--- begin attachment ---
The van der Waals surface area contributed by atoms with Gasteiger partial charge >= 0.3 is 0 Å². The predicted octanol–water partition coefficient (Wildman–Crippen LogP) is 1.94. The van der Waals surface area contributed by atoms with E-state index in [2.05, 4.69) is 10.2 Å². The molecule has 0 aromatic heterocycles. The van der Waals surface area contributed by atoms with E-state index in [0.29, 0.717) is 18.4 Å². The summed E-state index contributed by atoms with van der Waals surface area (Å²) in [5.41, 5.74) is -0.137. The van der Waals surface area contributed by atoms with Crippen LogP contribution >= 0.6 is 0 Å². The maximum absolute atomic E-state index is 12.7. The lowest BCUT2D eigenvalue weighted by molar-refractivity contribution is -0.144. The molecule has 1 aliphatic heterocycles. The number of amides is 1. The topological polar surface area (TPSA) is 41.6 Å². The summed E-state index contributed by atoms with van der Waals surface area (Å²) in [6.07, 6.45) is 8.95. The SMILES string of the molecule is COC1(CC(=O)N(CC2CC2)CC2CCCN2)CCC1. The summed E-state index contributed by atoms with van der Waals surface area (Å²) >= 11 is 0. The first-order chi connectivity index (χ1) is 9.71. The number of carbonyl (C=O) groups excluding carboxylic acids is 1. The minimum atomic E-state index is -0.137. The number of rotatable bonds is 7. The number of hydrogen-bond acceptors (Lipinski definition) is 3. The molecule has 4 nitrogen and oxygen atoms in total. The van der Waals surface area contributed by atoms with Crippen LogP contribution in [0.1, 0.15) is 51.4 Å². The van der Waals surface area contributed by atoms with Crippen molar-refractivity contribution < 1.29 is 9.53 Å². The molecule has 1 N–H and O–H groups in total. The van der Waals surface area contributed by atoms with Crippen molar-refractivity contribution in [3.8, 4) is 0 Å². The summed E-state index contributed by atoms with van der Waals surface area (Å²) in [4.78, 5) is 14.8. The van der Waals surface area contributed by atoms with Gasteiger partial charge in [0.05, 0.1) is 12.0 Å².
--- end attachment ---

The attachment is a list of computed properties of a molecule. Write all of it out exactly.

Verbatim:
The van der Waals surface area contributed by atoms with Gasteiger partial charge >= 0.3 is 0 Å². The predicted octanol–water partition coefficient (Wildman–Crippen LogP) is 1.94. The van der Waals surface area contributed by atoms with E-state index in [2.05, 4.69) is 10.2 Å². The molecule has 0 aromatic heterocycles. The van der Waals surface area contributed by atoms with E-state index in [0.29, 0.717) is 18.4 Å². The summed E-state index contributed by atoms with van der Waals surface area (Å²) in [5.41, 5.74) is -0.137. The van der Waals surface area contributed by atoms with Crippen LogP contribution >= 0.6 is 0 Å². The maximum absolute atomic E-state index is 12.7. The lowest BCUT2D eigenvalue weighted by molar-refractivity contribution is -0.144. The molecule has 1 aliphatic heterocycles. The number of amides is 1. The topological polar surface area (TPSA) is 41.6 Å². The summed E-state index contributed by atoms with van der Waals surface area (Å²) in [6.07, 6.45) is 8.95. The SMILES string of the molecule is COC1(CC(=O)N(CC2CC2)CC2CCCN2)CCC1. The summed E-state index contributed by atoms with van der Waals surface area (Å²) >= 11 is 0. The first-order chi connectivity index (χ1) is 9.71. The number of carbonyl (C=O) groups excluding carboxylic acids is 1. The minimum atomic E-state index is -0.137. The number of rotatable bonds is 7. The number of hydrogen-bond acceptors (Lipinski definition) is 3. The molecule has 4 nitrogen and oxygen atoms in total. The van der Waals surface area contributed by atoms with Crippen LogP contribution in [0.1, 0.15) is 51.4 Å². The van der Waals surface area contributed by atoms with Crippen molar-refractivity contribution < 1.29 is 9.53 Å². The molecule has 1 N–H and O–H groups in total. The van der Waals surface area contributed by atoms with Crippen molar-refractivity contribution in [3.8, 4) is 0 Å². The summed E-state index contributed by atoms with van der Waals surface area (Å²) in [4.78, 5) is 14.8. The van der Waals surface area contributed by atoms with Gasteiger partial charge in [0.05, 0.1) is 12.0 Å².